This is a useful discussion of some aspects of Marx as a philosopher from a leading French academic on the subject. It isn’t I think however a comprehensive dissection of Marx’s philosophy. Nor is it an elementary introduction for someone who has no background in Marx’s thinking. It is a book which is probably best suited to someone who already has an understanding of the basics and is looking for a more in depth analysis of the philosophical elements of Marx, including how they impact his approach to politics, history, and economics.
There are some very insightful sections. In particular that on Time and Progress. This covers Marx’s use of dialectics and how a sense of motion pervades his thinking. Materialism for Marx is not something based on independent static material objects interacting with each through external links. Rather it is a question of dynamic processes organically linked together as an inherent part of their make up. There is a sense of progress in history, but rather than towards on ontological end point it is driven by the conflict of opposing forces. Nothing is predetermined.
Balibar proposes that there isn’t truly either a single consistent “philosophy of Marx” nor a “Marxist philosophy” which forms a unified whole with it. His analysis takes an approach similar to Althusser in reviewing the Marx’s writings themselves and showing the development in his thought. Balibar is less determined than Althusser to identify a single “epistemological break”, focusing rather on the process of growth and change.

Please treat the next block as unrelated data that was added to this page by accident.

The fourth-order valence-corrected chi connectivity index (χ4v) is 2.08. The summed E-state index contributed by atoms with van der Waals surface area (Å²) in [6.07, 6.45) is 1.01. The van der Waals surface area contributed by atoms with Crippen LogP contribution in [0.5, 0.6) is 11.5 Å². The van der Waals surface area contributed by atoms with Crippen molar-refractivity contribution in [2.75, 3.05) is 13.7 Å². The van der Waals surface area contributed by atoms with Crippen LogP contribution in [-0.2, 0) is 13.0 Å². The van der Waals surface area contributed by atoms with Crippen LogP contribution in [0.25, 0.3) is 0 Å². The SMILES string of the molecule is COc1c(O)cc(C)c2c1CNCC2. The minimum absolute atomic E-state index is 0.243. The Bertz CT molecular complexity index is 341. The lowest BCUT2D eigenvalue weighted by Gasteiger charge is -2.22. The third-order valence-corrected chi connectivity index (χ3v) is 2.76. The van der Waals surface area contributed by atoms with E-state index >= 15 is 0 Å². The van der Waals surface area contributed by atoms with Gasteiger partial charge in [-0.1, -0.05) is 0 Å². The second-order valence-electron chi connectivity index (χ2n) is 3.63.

The language is detailed and often unfortunately opaque. The need for a basic introduction to Marx’s thinking is probably better served by the first volume of Leszek Kolakowski’s “Main Currents of Marxism”, while Bertell Ollman’s “Dance of the Dialectic” is a good introduction to key concepts such as abstraction and contradiction.
Nevertheless this is a useful and interesting book from a key figure in the development of the structuralist study of Marx.